Campaign offers help to those who view online abuse images

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Media captionThe video campaign urges men and women who look at sexual images of children to seek help

A national internet video campaign has been launched to encourage people who view images of child sexual abuse online to seek help.

The videos feature warnings of the harm done by viewing such images.

The Lucy Faithfull Foundation (LFF) said it was aimed to deter would-be offenders and encourage them to seek therapy before being arrested.

Viewing or sharing an image of someone under the age of 18 carries a maximum prison sentence of 10 years.

'Vast' problem

The NCA's Child Exploitation and Online Protection Command estimates there are more than 50,000 people in the UK who share and download obscene images of children.

Keith Bristow, the head of the National Crime Agency, previously admitted the scale of the problem meant it was not possible for all offenders to be brought to justice.

The new campaign has been set up by Stop it Now! UK & Ireland - a child sexual abuse prevention campaign run by the LFF charity, which seeks to reduce the risk of children being sexually abused.

Image copyright Jupiter Images

Donald Findlater, director of research and development for the LFF, said recent research indicated as many as 10% of those who look at child abuse images may go on to abuse a child.

He said: "The sooner we stop people viewing indecent images of children online, the fewer children will be abused."

'Not a monster'

Image copyright Science Photo Library

One of those who viewed such images - who the BBC is calling Dave - was sentenced this year for possession of indecent images.

He said he had been "addicted" to adult pornography for years before he started looking for material including children.

"Through various pop-ups and so on, there would be school girl type images, and so on, and gradually more and more degrees which eventually led through to underage images".

"I do recall after very initially seeing any images that I was totally disgusted with myself for having done that - but at the same time I went back."

He was arrested last year, convicted, given a community sentence and placed on the sex offenders' register.

He also agreed to undergo therapy.

"I always suspected that one day there would be a knock at the door and when it came I was very petrified, but certainly as time has gone on there has been a huge sense of relief."

"I'm not a monster. I am just an ordinary person that you might just pass in the street."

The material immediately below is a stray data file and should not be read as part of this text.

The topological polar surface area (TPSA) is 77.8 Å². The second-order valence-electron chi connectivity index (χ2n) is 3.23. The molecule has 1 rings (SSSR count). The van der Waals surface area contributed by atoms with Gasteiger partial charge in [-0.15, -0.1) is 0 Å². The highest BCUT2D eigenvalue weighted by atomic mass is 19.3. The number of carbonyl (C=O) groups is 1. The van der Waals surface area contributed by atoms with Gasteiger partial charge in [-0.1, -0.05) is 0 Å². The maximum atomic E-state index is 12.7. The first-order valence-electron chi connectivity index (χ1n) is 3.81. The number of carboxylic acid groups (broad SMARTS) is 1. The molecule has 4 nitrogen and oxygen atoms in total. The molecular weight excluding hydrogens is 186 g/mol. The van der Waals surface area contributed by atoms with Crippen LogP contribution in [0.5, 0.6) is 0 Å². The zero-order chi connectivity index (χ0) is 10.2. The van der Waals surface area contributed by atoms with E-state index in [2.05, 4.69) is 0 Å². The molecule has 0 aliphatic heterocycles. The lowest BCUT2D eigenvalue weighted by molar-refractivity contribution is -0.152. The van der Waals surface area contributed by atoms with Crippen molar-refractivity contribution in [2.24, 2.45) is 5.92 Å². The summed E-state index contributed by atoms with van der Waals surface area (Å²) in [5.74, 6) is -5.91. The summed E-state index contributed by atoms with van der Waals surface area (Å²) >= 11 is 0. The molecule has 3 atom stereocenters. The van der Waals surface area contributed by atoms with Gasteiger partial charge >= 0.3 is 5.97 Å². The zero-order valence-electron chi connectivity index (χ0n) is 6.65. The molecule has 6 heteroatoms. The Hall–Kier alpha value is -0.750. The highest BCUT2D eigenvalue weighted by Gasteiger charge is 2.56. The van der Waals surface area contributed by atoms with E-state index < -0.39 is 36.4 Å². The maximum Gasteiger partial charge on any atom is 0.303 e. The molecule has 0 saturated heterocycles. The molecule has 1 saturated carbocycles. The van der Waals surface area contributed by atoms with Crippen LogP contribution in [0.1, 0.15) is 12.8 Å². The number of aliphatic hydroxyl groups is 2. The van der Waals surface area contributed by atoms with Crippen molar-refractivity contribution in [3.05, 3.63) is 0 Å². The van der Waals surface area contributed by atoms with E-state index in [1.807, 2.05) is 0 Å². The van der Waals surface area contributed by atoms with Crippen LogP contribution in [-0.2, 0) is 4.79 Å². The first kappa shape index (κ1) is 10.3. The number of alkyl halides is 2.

The videos have been put together with help from the police and include comments from offenders - voiced by actors - who describe what a conviction did to their lives.

The videos also explain that the viewing of the images is not a victimless crime and highlight the harm done to children involved, as well as the consequences for the lives of people who access the images.

One shows officers knocking on the door of a man's home before his wife and child watch him being taken away in handcuffs.

Help is then offered through a confidential helpline run by the LFF, which can also organise group or individual therapy.

The videos are going to be rolled out across social media and through carefully placed online advertising.

There have been similar initiatives in Holland and Germany which have targeted men who admit to being sexually attracted to children.

'Shame, guilt, remorse'

Research published by the NSPCC in July this year revealed offenders are being convicted at the rate of two per day for possession of obscene images.

A study of 100 court cases found police had seized 4.5 million images of child sexual abuse.

Campaigners fear some of those those who look at the images may move on to abuse.

Dave who was convicted of possessing indecent images says he now feels, "a great sense of shame, guilt, remorse for my bad behaviours that I had".

His advice for other men and women in his position is simple.

"Get help before, before you're arrested, there is a path, there are a lot of very good people out there to help you, pick up the phone and start talking to someone".

"The best thing to do is to start to talk".

An NSPCC spokesman said it welcomed the efforts made to stop people viewing abuse images, but added: "But we mustn't forget there are thousands of young victims and similar efforts should be made to ensure they are identified, rescued and given protection and support."

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